‘It’s So, So Good’: Expat American Shares Why Australian McDonald’s Stores Are So Much Better Than Their US Counterparts
- Kaymie Wuerfel, from Clearwater, Florida, moved to Sydney, Australia in 2020
- She films TikTok videos about culture shocks she experienced Down Under
- In a recent clip, Ms. Wuerfel said she prefers Aussie McDonald’s over the US version
- She said the taste and quality of the food is much better and will not make you sick
An American expat living in Down Under has revealed why she believes Australia’s McDonald’s is better than the US.
Kaymie Wuerfel moved from Florida to Sydney in early 2020 after tying the knot with her Australian beauty, and has been ‘learning to live’ in the Harbor City since the first coronavirus lockdown in March.
To pass the time during the pandemic, the Clearwater resident began documenting the biggest differences between life in the US and Down Under in a series of TikTok videos that have drawn a fan base of more than 133,000 followers.
In her latest clip entitled ‘Three Things I’ve Come to Love in Australia’, Ms. Wuerfel said she prefers the Australian McDonald’s over the US version because the quality of the food is much better.
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Kaymie Wuerfel (pictured) moved from Florida to Sydney in early 2020 after tying the knot with her Australian beauty, but she’s still coming to terms with some unique Aussie quirks
“I’ve never eaten it much in America because when you eat McDonald’s in America, you really feel like you’re dying,” she said.
“And I know it’s probably not much better here, but it is so, so good.
“I’ll eat that Chicken McPieces and finish my frozen Coke, the last thing on my mind is my health – which is probably a bad thing.”
Viewers agreed, and many suggested it could be related to Australia’s top-notch ingredients, such as grass-fed beef, or the oil chips and chicken nuggets baked in it.
Many complained that they fell ill for hours after eating a meal from an American Maccas.
‘I tried McDonald’s when I was in the US and I was literally sick a few hours later,’ wrote one person.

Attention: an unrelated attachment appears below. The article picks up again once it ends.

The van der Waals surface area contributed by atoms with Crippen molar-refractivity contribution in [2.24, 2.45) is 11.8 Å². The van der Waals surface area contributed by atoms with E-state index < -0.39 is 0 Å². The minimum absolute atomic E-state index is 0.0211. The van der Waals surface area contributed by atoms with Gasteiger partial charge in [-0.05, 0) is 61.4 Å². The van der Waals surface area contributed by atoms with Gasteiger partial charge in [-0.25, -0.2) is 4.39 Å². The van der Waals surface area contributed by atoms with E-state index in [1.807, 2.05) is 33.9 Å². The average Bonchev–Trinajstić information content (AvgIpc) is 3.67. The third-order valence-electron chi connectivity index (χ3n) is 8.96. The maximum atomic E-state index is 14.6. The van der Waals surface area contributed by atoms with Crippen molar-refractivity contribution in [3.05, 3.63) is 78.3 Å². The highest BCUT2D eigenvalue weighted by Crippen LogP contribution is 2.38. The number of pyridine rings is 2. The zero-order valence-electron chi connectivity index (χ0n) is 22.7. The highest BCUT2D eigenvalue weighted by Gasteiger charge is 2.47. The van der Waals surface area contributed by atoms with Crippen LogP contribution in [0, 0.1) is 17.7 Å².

Ms Wuerfel (pictured at the Sydney Opera House in 2020) said she prefers the Australian McDonald’s over the American version because the quality of the food is much better
Mrs. Wuerfel (pictured) said she never ate McDonald’s when she lived in America because ‘when you eat McDonald’s in America, you really feel like you’re dying’
‘I also tried the USA Maccas when I was there. It’s so bad, I don’t know how it got so big, ”said another.
Later in her video, Ms. Wuerfel also praised the Australian pension system and currency, saying that the different colored notes made it much easier to use.
Australian denominations form a rainbow of hues, with pink and purple $ 5 bills, blue $ 10 bills, reddish orange $ 20 bills and yellow $ 50 bills, while in America all paper money is green.
“I love the currency because the different colors make it easy to spot, and it’s also very durable,” said Ms. Wuerfel.
Earlier this month, Ms. Wuerfel made headlines by sharing the biggest culture shocks she faced after moving to Down Under, including using the C word to greet people, free health care, chicken salt and 15 cents for a grocery bag.
While on a trip to the supermarket with her husband, the young brunette said she realized that all prices on the shelves were already ‘marked to be tax inclusive’.
On a trip to the supermarket, Ms. Wuerfel said she was surprised when a cashier wanted to charge her 15 cents for a shopping bag.
She said the conversation came up when she asked him to give her $ 5 plus tax so she could afford a tub of peanut butter.
“But he told me that all prices in Australia are marked to include tax … I realized how much easier life is to buy things for the stated price,” she explained.
She was similarly surprised when a cashier wanted to charge her 15 cents for a grocery bag.
She asked, “Do you want a bag?” And I thought, “Of course I want a bag.” Then she says, “Okay, that’s 15 cents a bag” 15 cents a bag? ” she recalled.
Supermarkets in Australia have been charging customers for reusable bags in an effort to tackle single use plastic bags.